The partnership between Qantas and Emirates, which started in 2013, was intended to get around this problem by funneling the Australian carrier’s passengers onto the huge network operated by its Gulf partner. While that’s helped return the international unit to profit, margins are vanishingly thin.

Beating the tyranny of distance

Ultra-long-haul flights are best understood as a way for the likes of Qantas to reverse the disadvantage that this tyranny of distance engenders. It will never have the network and operations to compete with the geographic advantages of hub carriers in moving passengers between Australia, Europe and North America.

However, if it can tempt the more profitable premium passengers away from hub airports with a more direct route, it at least has some ammunition on its side next time it enters negotiations with Emirates about how to share revenues from their flights.

You can see this even just looking at its aircraft seat maps. About 18% of the seats on the Boeing  787-9 that Qantas uses to fly from Perth to London and on routes between Australia and the U.S. are in business class, with another 12% in premium economy. That’s a larger share of high-margin seats than on the planes that had previously been the workhorses of its international network.

It’s probably right to be skeptical that spending 20 hours in economy class can be as glamorous as Qantas’s elaborate pre-testing makes it sound. The only way airlines can make decent money flying to the far side of the world is by letting business class subsidize the rest of the cabin. If you’re flying coach, these flights aren’t really aimed at you.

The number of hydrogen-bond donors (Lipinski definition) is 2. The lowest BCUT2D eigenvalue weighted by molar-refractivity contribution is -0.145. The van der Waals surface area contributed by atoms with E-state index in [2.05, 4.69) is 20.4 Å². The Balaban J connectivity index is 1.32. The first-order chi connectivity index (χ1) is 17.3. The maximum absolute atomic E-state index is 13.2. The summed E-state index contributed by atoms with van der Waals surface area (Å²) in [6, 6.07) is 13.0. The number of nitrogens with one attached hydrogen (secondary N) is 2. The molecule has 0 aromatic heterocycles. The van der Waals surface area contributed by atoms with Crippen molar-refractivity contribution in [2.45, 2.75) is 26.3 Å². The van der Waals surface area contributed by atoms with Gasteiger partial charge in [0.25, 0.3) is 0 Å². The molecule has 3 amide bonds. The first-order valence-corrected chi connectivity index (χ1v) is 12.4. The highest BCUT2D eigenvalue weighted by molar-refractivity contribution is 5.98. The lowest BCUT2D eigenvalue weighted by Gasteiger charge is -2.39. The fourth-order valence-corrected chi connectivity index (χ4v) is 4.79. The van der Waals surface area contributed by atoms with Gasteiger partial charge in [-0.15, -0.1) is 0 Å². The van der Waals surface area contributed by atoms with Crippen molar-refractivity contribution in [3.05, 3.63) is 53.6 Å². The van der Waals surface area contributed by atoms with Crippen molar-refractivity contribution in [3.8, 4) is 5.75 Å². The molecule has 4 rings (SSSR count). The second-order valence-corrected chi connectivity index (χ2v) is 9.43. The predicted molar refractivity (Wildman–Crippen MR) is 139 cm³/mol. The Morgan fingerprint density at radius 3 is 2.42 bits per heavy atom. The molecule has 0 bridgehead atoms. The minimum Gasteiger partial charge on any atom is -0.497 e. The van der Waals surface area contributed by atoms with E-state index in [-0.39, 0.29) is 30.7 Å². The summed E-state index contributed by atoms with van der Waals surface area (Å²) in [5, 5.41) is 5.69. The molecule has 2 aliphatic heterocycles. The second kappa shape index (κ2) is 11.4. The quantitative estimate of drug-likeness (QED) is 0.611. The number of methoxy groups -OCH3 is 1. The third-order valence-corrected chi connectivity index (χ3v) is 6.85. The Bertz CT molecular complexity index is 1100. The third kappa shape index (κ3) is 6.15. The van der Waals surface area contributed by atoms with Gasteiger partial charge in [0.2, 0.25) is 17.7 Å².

Spending 20 hours and 30 minutes on a plane, even in business class isn't that appealing. Maybe i'm in the minority.

American Airlines - AAdvantage

02 Jun 2019

Total posts 10

Even though Qantas now says they are going to have economy and First Class on these flight along with J and Y+ how is that going to work ? JFK and LHR nonstop are going have more Business Class then current Qantas airplanes and more Y+, economy passenger will take the LAX or DFW flights to the USA and Singapore flights to the UK and connect.


19 Apr 2012

Total posts 407

Sydney if you connect through LAX or DFW a lot then another three hours in the air is much welcomed compared to the stressed transfer process with three different and often long queues, even for those in economy.

21 Aug 2019

Total posts 22

DFW is painless usually but LAX can be terrible

KLM - Flying Blue

05 Feb 2019

Total posts 34

Some of these ultra-long-haul flights, have been around, successfully for many years now.

Sydney to London will take 20:30, which is two hours and thirty minutes more than the Auckland to Doha flight.

Auckland – Doha Flight time: 17 hours, 50 minutes

Singapore – Los Angeles Flight time: 17 hours, 50 minutes

Houston – Sydney Flight time: 17 hours, 30 minutes

San Francisco – Singapore 17 hours, 35 minutes